(JEFFERSON CITY, MO) – As dangerously cold temperatures overtake Missouri this week, Governor Mike Parson is urging Missourians to understand the many hazards that come with the extreme cold and to take precautions to protect their families.
“We take the safety of our citizens very seriously and stand ready to support our local jurisdictions as they work to protect their communities,” said Governor Parson. “I also urge Missourians to check on neighbors who may need a little extra help during these dangerous conditions.”
The National Weather Service is predicting dangerously cold wind chill values of -5 to -40 degrees F across the state on Tuesday night and Wednesday morning. The most life-threatening wind chill values will occur across the northern half of the state on Tuesday night and Wednesday morning.
The National Weather Service is urging people to dress properly if they will be spending any time outdoors because such cold wind chill values will produce frostbite and hypothermia if precautions are not taken. People need to also remember that an unexpected vehicle breakdown could turn into an extremely dangerous situation if they are unprepared-- remember to bring an extra set of warm clothing when traveling. Do not let the warmth of your vehicle give you a false sense of security.
The Governor advises Missourians to remember the dangers posed by space heaters and other supplemental heating devices many turn to in order to help heat their homes when temperatures plunge. As temperatures dropped in February 2015, seven Missourians died within five days in fires caused by supplemental heating sources. Nationally, space heaters lead to about one-third of home heating fires and about 80 percent of home heating fire deaths.
“Space heaters are potentially deadly if they are not monitored and used correctly,” State Fire Marshal Tim Bean said. “Ovens and stove tops should never be used to attempt to heat a home. Make sure you are not overloading extension cords and power strips, which are not designed for heavy electrical loads.”
The Governor said Missouri schools will be monitoring conditions to keep students, faculty, and staff safe. “We encourage parents to stay in close communication with school districts as weather conditions change. Families should know their local district's policies about weather cancellations/delays. They can check district websites or contact their school office to be sure they know how to receive official notifications,” Commissioner of Elementary and Secondary Education Margie Vandeven said. “Please make sure children are dressed appropriately for the extreme cold.”
“The top concern of every Missouri farmer and rancher in the winter time is the safety and well-being of their livestock,” Director of Agriculture Chris Chinn said. “While our farmers and ranchers are braving the cold to care for their livestock and ensure their neighbors are okay, they should also remember to take care of themselves as temperatures drop.”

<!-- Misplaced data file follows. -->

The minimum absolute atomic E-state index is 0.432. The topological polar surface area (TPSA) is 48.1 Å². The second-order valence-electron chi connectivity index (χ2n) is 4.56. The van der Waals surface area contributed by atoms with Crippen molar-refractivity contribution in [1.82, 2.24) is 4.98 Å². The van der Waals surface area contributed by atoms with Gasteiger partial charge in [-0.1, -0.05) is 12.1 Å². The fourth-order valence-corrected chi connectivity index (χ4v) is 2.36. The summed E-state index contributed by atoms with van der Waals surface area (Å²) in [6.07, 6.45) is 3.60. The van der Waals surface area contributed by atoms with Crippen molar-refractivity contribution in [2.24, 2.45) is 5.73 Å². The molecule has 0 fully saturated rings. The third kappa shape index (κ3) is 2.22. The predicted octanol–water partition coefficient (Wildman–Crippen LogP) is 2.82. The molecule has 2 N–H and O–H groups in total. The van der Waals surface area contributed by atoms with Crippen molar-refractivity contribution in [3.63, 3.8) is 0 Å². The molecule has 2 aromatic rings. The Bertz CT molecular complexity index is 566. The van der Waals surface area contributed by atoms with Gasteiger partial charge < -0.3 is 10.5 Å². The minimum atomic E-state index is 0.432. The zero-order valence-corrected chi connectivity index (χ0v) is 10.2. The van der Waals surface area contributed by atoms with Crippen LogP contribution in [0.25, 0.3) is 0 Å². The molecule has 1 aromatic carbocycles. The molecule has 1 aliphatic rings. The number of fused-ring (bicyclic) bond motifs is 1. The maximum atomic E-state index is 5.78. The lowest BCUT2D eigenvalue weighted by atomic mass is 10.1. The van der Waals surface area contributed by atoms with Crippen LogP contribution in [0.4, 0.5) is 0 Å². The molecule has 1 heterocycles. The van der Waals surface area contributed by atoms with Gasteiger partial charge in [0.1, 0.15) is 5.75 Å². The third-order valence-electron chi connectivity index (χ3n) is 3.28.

Missouri Department of Transportation officials advise motorists to winterize their vehicles with a good battery, a properly operating exhaust system, and oil that will withstand the rigors of cold weather. They should also test their antifreeze or have it tested by a professional to make sure it will not freeze in temperatures as low as 20 degrees below zero.
Travelers should make sure their gas tanks are full and have an emergency kit in each vehicle that contains snacks, water, phone chargers, blankets, flashlights, etc.
Below are some additional resources and winter safety tips to keep in mind:Warming centers in Missouri can be located at https://ogi.oa.mo.gov/DHSS/warmingCenter/index.html or dial 2-1-1 for United Way Referral. The state’s toll-free, adult abuse and neglect hotline (1-800-392-0210) can be used to report any elderly persons or adults with disabilities who may need assistance due to the cold. Turn off portable heaters whenever leaving the room or going to bed and have a three-foot “kid-free zone” around space heaters and fireplaces. Keep anything that can burn outside the three foot zone, too. Never overload extension cords or outlets. Never use an oven or other cooking devices to heat your home. Make sure all heating devices are properly ventilated, and always operate a generator outdoors and at least 20 feet away from any window, door, or vent in your home. Carbon monoxide is an odorless, colorless gas that can cause flu-like illness or death. Carbon monoxide poisoning can happen during extremely cold weather when individuals try warming their homes through unconventional methods. If you suspect carbon monoxide poisoning, call 911 immediately and get the victim to fresh air. If you do have to be outdoors, dress in several layers of loose-fitting, layered, and lightweight clothing. The space between these layers works as insulation to help keep you warmer. Protect your ears, face, and head. In addition to a hat, wear a scarf to help protect your lungs from cold air – it will also protect your ears and face. Watch for signs of frostbite and hypothermia. Frostbite causes a loss of feeling and pale or waxy white appearance of extremities, such as fingers, toes, ear lobes or the tip of the nose. Other signs may include numbness, a tingling or stinging sensation in the affected body part and reduced blood flow. If any of these symptoms are detected, please seek medical help immediately. The warning signs of hypothermia include uncontrollable shivering, memory loss, disorientation, slurred speech, drowsiness and apparent exhaustion. In infants, the skin will turn bright red and cold, and they may present with a very low energy level. If any of these signs appear, get the victim to a warm location immediately and call 911 for immediate medical assistance. Limit outdoor time for your pets. They are also susceptible to the extreme cold temperatures.